Wednesday, May 03, 2006

Grey's Anatomy in our kitchen...

Doing IVs at home at first sounded nuts. I mean, come on! Me, my parents, messing with strong antibiotics, sterile needles and dressings, and all that goes with IVs, at home? What were they thinking ? They were thinking it would allow me to go to school, save the insurance company money, and teach us some fun new things! (OK, I don't know if the last one was in their minds, but we suuuuure did.)

It was the summer after 8th grade when I had my first home IV course. Children's has a great Home Care service, so we used them. Nurses can come out to the house, someone's on call 24 hours a day if there's a problem, etc. And you get all your supplies and stuff from them. I was only in the hospital for two days or so, so we could make sure I was on the right drug cocktail to treat the current infection. And then, we were home...

It was a few days before Fourth of July, and I remember that because Anne and I were running through her yard with sparklers (which I tried to light at the wrong end and burned my fingers in the process....OK not very smart). We got through, amazingly, about 8 days with the first IV, and then it infiltrated during the Wimbledon Men's Semis. Niiice. If you've never had an IV infilrate (med speak for "decide not to work anymore"), it's not a lot of fun. Lots of swellin at the site as the liquid that's supposed to be going into your vein goes into the surrounding tissue. And to go along with that, pain, of course. So we called homecare and had nurses come out to attempt to get a new line started at our kitchen table. That took, um, a few tries. (I have small veins, what do you want?) And I don't care who you are, there are only so many times you can be poked with needled before you start to cry, especially when you're a fourteen year-old girl. Now I didn't thrash around and act like a little kid or whatever--I was a quiet crier--but dude, that hurt. And when you're small, like I am, those needles get awfully close to bone, especially around your wrist. Eventually a doctor friend of my dad's from college suggested EMLA cream, which is a topic anethestic, so we would use that, but the problem is it can shrink the veins. But at least you've found one, you know where you're going, and I can relax because it doesn't hurt as much (although it never really seemed to work totally). We had a lot of fun with peripherals over the years, including one that was in the back of my hand that decided to infiltrate overnight, making my hand swell up like a surgical glove filled with water. We were instructed to pull it and put a hot wash cloth on it to get the swelling down. That was fun, let me tell you. My left hand kept getting bigger and bigger, the skin stretched taut and tight. By morning, though, it was somewhat normal-looking.

Through the years we got really good at home IVs--I think we did a course about every 18 months before I went to college. With the invention of PICC lines, deep vein IVs that go into the veins of your upper arms, we could doa three-week IV course without issues. That is, until the night my PICC line bled out before my Algebra II final my Junior year. I woke up in the middle of the night to find my t-shirt, and the pillow case under my arm, wet. So of course, I freaked out when I realized it was blood. That was a very funny thing, in retrospect. It was like the Three Stooges. My parents called homecare (again) and they told us to change the PICC dressing. Now the thing about PICCs is that keeping them sterile is really, really important, since the end of the PICC tubing is right near your heart (it's a deep vein IV, after all). So you really have to keep the sucker clean, and there are stitches on the surface, holding everything in place (two little ones). So I was a little freaked to have my parents changing the dressing at 2 a.m. in my bedroom. After some parental swearing (which the nurse on the phone heard, naturally) at the line and each other, we managed to get that done, but I was totally frazzled. Fortunately my Algebra II teacher let me take the exam later and I managed to do OK. But go figure--what other junior tries to postpone an exam because her deep vein IV bled out during the night?? I guess it happens all the time. But I can still see the wrappers and sterile (OK, not so much) gauze sheets on my coverlet, the bloody Limited dad looking at the dreessing like it was something from his beloved Star Trek ....I think part of the problem may have been that when you're on deep vein IVs, or whatever, you don't want the blood to clot and stop up the line, so the doctors prescribe baby aspirin as a blood thinner. I guess it worked too well!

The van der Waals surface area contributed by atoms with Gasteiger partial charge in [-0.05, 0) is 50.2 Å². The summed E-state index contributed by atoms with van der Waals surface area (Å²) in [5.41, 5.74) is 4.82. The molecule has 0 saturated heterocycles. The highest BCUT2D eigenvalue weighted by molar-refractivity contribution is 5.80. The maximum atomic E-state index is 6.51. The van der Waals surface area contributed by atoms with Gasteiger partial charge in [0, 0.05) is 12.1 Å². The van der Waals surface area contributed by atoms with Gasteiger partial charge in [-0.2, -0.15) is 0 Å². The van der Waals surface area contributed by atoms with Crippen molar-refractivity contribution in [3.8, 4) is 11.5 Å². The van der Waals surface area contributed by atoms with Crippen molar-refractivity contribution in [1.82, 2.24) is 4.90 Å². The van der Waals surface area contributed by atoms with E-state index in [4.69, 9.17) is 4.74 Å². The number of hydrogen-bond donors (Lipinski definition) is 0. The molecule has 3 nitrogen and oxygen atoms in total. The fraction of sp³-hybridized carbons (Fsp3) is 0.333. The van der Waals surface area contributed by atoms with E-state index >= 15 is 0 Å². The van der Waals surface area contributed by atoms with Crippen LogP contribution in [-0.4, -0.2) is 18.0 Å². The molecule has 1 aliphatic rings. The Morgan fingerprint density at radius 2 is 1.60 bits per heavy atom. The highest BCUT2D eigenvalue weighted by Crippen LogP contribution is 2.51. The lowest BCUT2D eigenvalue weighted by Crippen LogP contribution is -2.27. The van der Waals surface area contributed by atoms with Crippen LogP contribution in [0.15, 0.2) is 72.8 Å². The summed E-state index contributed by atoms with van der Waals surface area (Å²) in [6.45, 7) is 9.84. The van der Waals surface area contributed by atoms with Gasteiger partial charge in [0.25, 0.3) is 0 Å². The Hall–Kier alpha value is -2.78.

After this incident, I was never totally comfortable with PICCs. But that didn't really matter, because eventually there weren't any veins left for them, and if you check out the insides of both my arms, you'd believe it. They are covered with pale scars from where myriad and multiple PICCs resided over the years.

1 comment:

Irardi said...

it was a doctor (not a nurse) who heard the 'parental swearing' and when do we hear the pliers story?